If you’re 40, 50, or even heading towards 60, you might not have given much thought to the health challenges of aging. Hopefully, you’ve gotten this far without any major health scares. But, just as planning ahead for your future financial needs is important, so is planning ahead for your future health. As our population ages and our life expectancy increases, it becomes more and more important to make sure that we age with vitality and good health.
Aging well does not mean that you have to be 100% disease-free. Instead, it means managing any illnesses you may have and reducing your chances of getting the illnesses that you don’t have. While some diseases, such as Parkinson’s and certain cancers, may not be preventable, a large number of other diseases can be stopped or halted. This can be done by adopting a healthy lifestyle, going for regular health screenings, and staying engaged with your health. Here are some of the top health issues women face as they age:
1- Maintaining a healthy body weight
About three-fourths of adults aged 60 and older are overweight or obese. Obesity is related to conditions like
- Type 2 diabetes,
- cardiovascular disease,
- breast and colon cancer,
- gall bladder disease, and
- high blood pressure1.
Maintaining a healthy body weight can reduce your risk of getting all these illnesses along with many others.
The best way to maintain a healthy weight is to make exercise a part of your weekly routine. Reduce your alcohol intake and of course, stick to healthy foods. All these may require a bit of a lifestyle change, but the key is to start small and set realistic goals.
Although osteoporosis occurs in both men and women, women are four times more likely to develop the disease than men2. Osteoporosis is a condition where the bones become so brittle that a simple fall can result in things like a
- broken hip,
- fracture or,
- serious spinal injury.
It goes without saying that such accidents can be life-changing events so staying on top of your bone health (especially as a female) is one of the most important things you can do.
Osteoporosis is NOT a normal part of normal aging so there are steps you can take to reduce your risk of developing it. For example:
- Eating foods high in calcium and vitamin D or taking supplements to make sure you get your required intake of these vitamins and minerals.
- Strength building exercises like walking, running, or light cardio will help build muscle strength which supports your bones.
Menopause is the time in a woman’s life when you no longer have your periods. Because your hormone levels are fluctuating, you may suffer from things like
- hot flashes,
- night sweats,
- mood changes, and
- difficulty sleeping.
Every woman has a different experience of menopause. Some are lucky enough to breeze through it with no problems while others have a more difficult time. For those going through menopause and suffering from difficult symptoms, remember that there are many medical and non-medical treatments that can help. Be sure to speak to your OBGYN to find something that works for you.
Arthritis affects nearly half of the elderly population and is a leading cause of disability1. As we age, our bones naturally start to decline, and we’re much more susceptible to getting injured. The keys to prevention are what you would expect – steady, regular exercise, and having a well-balanced diet. If you have arthritis, consider different joint supplements that can help ease your pain and inflammation.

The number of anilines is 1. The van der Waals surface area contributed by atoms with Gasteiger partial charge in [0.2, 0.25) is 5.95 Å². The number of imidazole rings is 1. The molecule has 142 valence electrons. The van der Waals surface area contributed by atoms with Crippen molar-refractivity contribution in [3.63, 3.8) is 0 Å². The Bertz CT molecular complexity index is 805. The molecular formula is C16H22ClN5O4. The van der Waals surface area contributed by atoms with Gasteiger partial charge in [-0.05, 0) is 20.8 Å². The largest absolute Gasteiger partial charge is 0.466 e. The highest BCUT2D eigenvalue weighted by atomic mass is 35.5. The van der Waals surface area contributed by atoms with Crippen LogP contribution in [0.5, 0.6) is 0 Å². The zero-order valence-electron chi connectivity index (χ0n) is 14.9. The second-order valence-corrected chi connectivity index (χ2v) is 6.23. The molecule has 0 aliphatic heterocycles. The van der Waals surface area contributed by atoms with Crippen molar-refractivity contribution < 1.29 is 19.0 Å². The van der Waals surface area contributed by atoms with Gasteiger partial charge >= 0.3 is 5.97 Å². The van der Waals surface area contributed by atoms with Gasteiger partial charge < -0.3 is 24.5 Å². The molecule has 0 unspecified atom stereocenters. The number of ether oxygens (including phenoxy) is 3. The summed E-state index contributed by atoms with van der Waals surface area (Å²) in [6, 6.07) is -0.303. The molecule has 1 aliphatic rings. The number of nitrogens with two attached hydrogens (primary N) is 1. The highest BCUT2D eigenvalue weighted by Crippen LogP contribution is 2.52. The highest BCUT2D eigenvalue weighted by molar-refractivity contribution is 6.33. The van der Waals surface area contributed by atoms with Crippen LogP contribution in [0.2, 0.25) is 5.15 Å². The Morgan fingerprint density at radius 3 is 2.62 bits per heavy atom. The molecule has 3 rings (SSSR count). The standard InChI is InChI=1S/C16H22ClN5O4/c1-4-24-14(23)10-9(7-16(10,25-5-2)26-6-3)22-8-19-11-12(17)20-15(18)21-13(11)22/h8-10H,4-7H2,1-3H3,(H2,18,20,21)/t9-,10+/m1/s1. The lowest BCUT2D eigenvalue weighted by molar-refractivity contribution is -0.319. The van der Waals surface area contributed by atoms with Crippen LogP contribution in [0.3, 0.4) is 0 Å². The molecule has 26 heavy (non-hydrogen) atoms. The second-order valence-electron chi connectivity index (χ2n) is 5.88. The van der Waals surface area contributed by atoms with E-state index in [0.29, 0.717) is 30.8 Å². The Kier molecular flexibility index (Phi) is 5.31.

5- Breast cancer
The risk of getting breast cancer increases with age3. The American Cancer Society recommends that all women should begin having yearly mammograms at age 454. The reason is simple: mammograms save lives. Although they won’t stop cancer from coming, they can catch it at an early stage which gives you a better chance of survival. Be sure to speak to your doctor about when it’s appropriate for you to start your screenings.
6- Heart disease
Cardiovascular disease is the leading cause of death in the United States1. It affects more than one-third of men and women in the 45- to 54-year age group1 and includes problems like
- high blood pressure,
- irregular heartbeats,
- coronary heart disease, or
- arteriosclerosis (when plaque develops in the arteries of your heart and clogs them up).
The risk of developing cardiovascular disease is increased by things like smoking, alcohol intake, high-fat diets and lack of exercise –things that are all within your ability to control. Taking steps to moderate all these factors can help prevent this disease.
7- Your eyesight and hearing
With age, both your eyesight and hearing begin to decline. You might notice that you have
- difficulty focusing on objects that are close up,
- become more sensitive to glare, and
- trouble hearing low-pitched conversations.
Make sure you go for regular eyesight and hearing tests, take vitamins like beta-carotene and vitamin A that can help preserve vision and consider precautions like sunglasses and ear plugs when appropriate.
1- WebMD. 7 health challenges of aging. http://www.webmd.com/healthy-aging/features/aging-health-challenges#1
2- Cleveland Clinic. Osteoporosis. National Institute of Arthritis and Musculoskeletal and Skin Diseases. Osteoporosis. Accessed 10/9/2015 http://www.clevelandclinic.org/health/health-info/docs/0500/0590.asp?index=4443
3- National Institute of Health (NIH). National cancer institute. Breast Cancer Risk in American Women. Reviewed: September 24, 2012. https://www.cancer.gov/types/breast/risk-fact-sheet
4- Cancer.org. American Cancer Society Breast Cancer Screening Guideline. https://www.cancer.org/latest-news/special-coverage/american-cancer-society-breast-cancer-screening-guidelines.html